Eddy K. M. Chong

The pedagogical potential of edublogging - blogging used as an educational tool and strategy - in music teaching has been explored in two previous studies; a third exploration has now been conducted. Recognising the social and contextual dimensions of knowledge and of the learning process, I reflect on all three experiences from a distributed cognition perspective, as opposed to a traditional cognitivist one. First, the edublogging scenario in each case will be seen through the lens of distributed cognition in respect of the nature of its learning community and culture. Then, these instructional endeavours are evaluated against the distributed cognition ideals. The pedagogy discussed here leverages the potential of edublogging to draw on distributed musical expertise. Apart from being in line with the current trend in learning theories towards emphasising distributed cognition and community based learning, such a pedagogical strategy in part also offers a viable solution to the challenge of addressing an increasingly expanding curriculum, whether in music or other subjects, due to knowledge explosion and the pressures of globalisation.

Is wiki an effective platform for group course work?

Irina Elgort, Alastair G Smith and Janet Toland

This study reports on students' and lecturers' perceptions of using wikis as a platform for conducting assessed group projects in two postgraduate Master's level university courses. The results highlight the fact that student attitudes to group work, in general, are mixed, and that the use of wikis per se is not enough to improve these attitudes. On the positive side, students found wikis useful for arranging information and sharing knowledge, while instructors thought wikis made managing and marking group work easier and more effective. Other issues related to using wikis as a collaborative learning tool in higher education are also considered.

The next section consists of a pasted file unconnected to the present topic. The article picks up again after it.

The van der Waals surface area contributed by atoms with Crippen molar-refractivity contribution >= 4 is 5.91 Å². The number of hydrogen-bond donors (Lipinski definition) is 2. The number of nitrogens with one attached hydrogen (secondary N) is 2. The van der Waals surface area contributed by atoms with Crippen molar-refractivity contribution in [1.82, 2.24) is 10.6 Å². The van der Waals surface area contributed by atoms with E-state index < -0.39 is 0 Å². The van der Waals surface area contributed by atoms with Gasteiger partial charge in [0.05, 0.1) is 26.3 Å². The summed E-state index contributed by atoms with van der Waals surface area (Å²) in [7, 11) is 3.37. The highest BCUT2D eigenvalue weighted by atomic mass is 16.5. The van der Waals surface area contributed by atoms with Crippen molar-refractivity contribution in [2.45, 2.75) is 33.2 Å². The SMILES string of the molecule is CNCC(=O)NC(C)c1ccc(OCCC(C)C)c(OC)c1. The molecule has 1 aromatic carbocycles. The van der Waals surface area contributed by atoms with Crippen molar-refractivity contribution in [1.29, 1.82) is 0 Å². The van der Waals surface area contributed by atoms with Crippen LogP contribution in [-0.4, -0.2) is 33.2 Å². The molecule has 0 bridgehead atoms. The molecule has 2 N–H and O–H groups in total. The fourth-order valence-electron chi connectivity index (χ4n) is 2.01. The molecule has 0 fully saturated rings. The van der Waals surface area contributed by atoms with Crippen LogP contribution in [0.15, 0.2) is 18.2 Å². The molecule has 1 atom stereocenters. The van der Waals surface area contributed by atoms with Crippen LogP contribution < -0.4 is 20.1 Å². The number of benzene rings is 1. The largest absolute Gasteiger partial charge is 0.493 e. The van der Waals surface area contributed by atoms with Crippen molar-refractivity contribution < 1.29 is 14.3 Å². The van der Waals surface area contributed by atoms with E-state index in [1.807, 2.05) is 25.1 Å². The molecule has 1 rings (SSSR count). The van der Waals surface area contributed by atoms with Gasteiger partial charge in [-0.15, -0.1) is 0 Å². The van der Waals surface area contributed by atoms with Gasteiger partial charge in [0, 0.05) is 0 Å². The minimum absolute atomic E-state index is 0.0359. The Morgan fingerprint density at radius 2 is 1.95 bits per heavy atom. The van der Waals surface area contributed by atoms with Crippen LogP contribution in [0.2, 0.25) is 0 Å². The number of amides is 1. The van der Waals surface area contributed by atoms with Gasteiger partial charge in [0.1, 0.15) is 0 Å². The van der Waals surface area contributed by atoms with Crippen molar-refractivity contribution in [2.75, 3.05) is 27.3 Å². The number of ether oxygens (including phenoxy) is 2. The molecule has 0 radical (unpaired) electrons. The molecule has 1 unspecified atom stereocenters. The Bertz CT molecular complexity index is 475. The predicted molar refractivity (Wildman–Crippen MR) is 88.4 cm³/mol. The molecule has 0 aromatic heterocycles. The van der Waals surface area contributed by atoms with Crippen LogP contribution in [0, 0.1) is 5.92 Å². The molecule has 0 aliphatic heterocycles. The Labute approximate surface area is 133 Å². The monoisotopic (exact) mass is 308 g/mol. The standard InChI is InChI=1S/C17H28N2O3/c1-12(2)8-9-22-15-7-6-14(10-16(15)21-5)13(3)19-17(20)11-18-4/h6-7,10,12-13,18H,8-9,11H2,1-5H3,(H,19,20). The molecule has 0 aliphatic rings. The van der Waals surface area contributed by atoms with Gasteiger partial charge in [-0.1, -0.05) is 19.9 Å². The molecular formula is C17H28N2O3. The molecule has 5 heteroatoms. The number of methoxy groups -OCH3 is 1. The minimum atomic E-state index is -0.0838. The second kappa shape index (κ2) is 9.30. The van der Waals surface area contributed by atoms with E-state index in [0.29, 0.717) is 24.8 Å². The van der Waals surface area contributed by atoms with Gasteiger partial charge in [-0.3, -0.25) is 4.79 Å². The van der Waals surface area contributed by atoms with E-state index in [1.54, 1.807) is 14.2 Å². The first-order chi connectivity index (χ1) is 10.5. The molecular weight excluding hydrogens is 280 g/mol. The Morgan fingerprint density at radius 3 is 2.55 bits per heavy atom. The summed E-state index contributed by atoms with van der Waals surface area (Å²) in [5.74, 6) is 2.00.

Coherence or interest: Which is most important in online multimedia learning?

Derek A. Muller, Kester J. Lee and Manjula D. Sharma

The coherence principle states that all non-essential information in multimedia messages should be eliminated to minimise demands on cognitive resources. This assertion has been empirically verified in controlled laboratory studies with learners who have little prior knowledge and limited interest in the domain of instruction. It has not been investigated, however, whether the coherence principle generalises to real learning environments. In this study, 104 students from year 10, year 11, and first year university viewed either a concise or an extended online multimedia treatment on stellar spectra. The extended treatment included additional interesting information about the formation of black holes, galaxy collisions and the observation of dark matter. Following the multimedia, participants completed a retention and transfer test that covered only the material common to both treatments. Results showed students in both treatment groups achieved similar performance. This suggests that in authentic learning settings, interest may mitigate the effects of the coherence principle. Difficulties involved in measuring differences in learning within the constraints of a real learning environment are also addressed.

Related link

Dr. Sugata Mitra launched what came to be known as
the Hole in the Wall experiment.